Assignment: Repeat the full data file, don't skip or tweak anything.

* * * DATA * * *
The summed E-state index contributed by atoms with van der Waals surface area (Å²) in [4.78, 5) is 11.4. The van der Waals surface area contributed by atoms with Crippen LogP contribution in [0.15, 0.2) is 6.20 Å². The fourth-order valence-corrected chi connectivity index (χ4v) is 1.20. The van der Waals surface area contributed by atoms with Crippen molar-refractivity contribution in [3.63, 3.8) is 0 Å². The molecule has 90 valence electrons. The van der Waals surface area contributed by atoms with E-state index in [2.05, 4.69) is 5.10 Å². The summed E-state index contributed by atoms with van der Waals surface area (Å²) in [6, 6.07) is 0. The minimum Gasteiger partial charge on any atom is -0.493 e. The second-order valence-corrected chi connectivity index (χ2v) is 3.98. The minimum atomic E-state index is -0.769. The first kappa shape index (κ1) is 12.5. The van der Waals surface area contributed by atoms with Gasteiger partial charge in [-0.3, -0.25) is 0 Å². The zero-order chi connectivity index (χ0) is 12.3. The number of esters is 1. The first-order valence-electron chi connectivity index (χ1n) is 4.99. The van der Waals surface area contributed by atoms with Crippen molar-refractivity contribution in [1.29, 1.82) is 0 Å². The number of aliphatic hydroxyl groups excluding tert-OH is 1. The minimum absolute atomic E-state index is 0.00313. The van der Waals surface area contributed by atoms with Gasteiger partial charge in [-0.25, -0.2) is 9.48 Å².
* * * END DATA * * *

The summed E-state index contributed by atoms with van der Waals surface area (Å²) in [4.78, 5) is 11.4. The van der Waals surface area contributed by atoms with Crippen LogP contribution in [0.15, 0.2) is 6.20 Å². The fourth-order valence-corrected chi connectivity index (χ4v) is 1.20. The van der Waals surface area contributed by atoms with Crippen molar-refractivity contribution in [3.63, 3.8) is 0 Å². The molecule has 90 valence electrons. The van der Waals surface area contributed by atoms with E-state index in [2.05, 4.69) is 5.10 Å². The summed E-state index contributed by atoms with van der Waals surface area (Å²) in [6, 6.07) is 0. The minimum Gasteiger partial charge on any atom is -0.493 e. The second-order valence-corrected chi connectivity index (χ2v) is 3.98. The minimum atomic E-state index is -0.769. The first kappa shape index (κ1) is 12.5. The van der Waals surface area contributed by atoms with Gasteiger partial charge in [-0.3, -0.25) is 0 Å². The zero-order chi connectivity index (χ0) is 12.3. The number of esters is 1. The first-order valence-electron chi connectivity index (χ1n) is 4.99. The van der Waals surface area contributed by atoms with Crippen molar-refractivity contribution in [1.29, 1.82) is 0 Å². The number of aliphatic hydroxyl groups excluding tert-OH is 1. The minimum absolute atomic E-state index is 0.00313. The van der Waals surface area contributed by atoms with Gasteiger partial charge in [-0.25, -0.2) is 9.48 Å².